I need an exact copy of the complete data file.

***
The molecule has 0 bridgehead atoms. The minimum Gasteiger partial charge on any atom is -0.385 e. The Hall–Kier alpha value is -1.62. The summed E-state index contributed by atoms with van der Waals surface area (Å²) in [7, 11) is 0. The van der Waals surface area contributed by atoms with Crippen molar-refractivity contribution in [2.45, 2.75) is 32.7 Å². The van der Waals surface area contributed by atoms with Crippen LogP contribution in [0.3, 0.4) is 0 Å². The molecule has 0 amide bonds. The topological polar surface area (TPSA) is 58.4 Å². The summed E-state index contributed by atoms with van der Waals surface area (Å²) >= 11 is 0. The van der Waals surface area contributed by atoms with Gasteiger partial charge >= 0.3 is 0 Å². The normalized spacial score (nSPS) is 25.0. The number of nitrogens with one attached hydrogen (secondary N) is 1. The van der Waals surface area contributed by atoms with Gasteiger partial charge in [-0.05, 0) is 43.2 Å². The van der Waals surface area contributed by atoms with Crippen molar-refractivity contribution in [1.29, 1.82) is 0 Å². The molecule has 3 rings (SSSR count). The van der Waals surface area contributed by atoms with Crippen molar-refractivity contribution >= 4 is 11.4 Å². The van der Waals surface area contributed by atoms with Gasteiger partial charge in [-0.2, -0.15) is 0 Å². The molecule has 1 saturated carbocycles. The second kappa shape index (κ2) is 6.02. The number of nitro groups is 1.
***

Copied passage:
The molecule has 0 bridgehead atoms. The minimum Gasteiger partial charge on any atom is -0.385 e. The Hall–Kier alpha value is -1.62. The summed E-state index contributed by atoms with van der Waals surface area (Å²) in [7, 11) is 0. The van der Waals surface area contributed by atoms with Crippen molar-refractivity contribution in [2.45, 2.75) is 32.7 Å². The van der Waals surface area contributed by atoms with Crippen LogP contribution in [0.3, 0.4) is 0 Å². The molecule has 0 amide bonds. The topological polar surface area (TPSA) is 58.4 Å². The summed E-state index contributed by atoms with van der Waals surface area (Å²) >= 11 is 0. The van der Waals surface area contributed by atoms with Gasteiger partial charge >= 0.3 is 0 Å². The normalized spacial score (nSPS) is 25.0. The number of nitrogens with one attached hydrogen (secondary N) is 1. The van der Waals surface area contributed by atoms with Gasteiger partial charge in [-0.05, 0) is 43.2 Å². The van der Waals surface area contributed by atoms with Crippen molar-refractivity contribution in [1.29, 1.82) is 0 Å². The molecule has 3 rings (SSSR count). The van der Waals surface area contributed by atoms with Crippen molar-refractivity contribution >= 4 is 11.4 Å². The van der Waals surface area contributed by atoms with Gasteiger partial charge in [-0.2, -0.15) is 0 Å². The molecule has 1 saturated carbocycles. The second kappa shape index (κ2) is 6.02. The number of nitro groups is 1.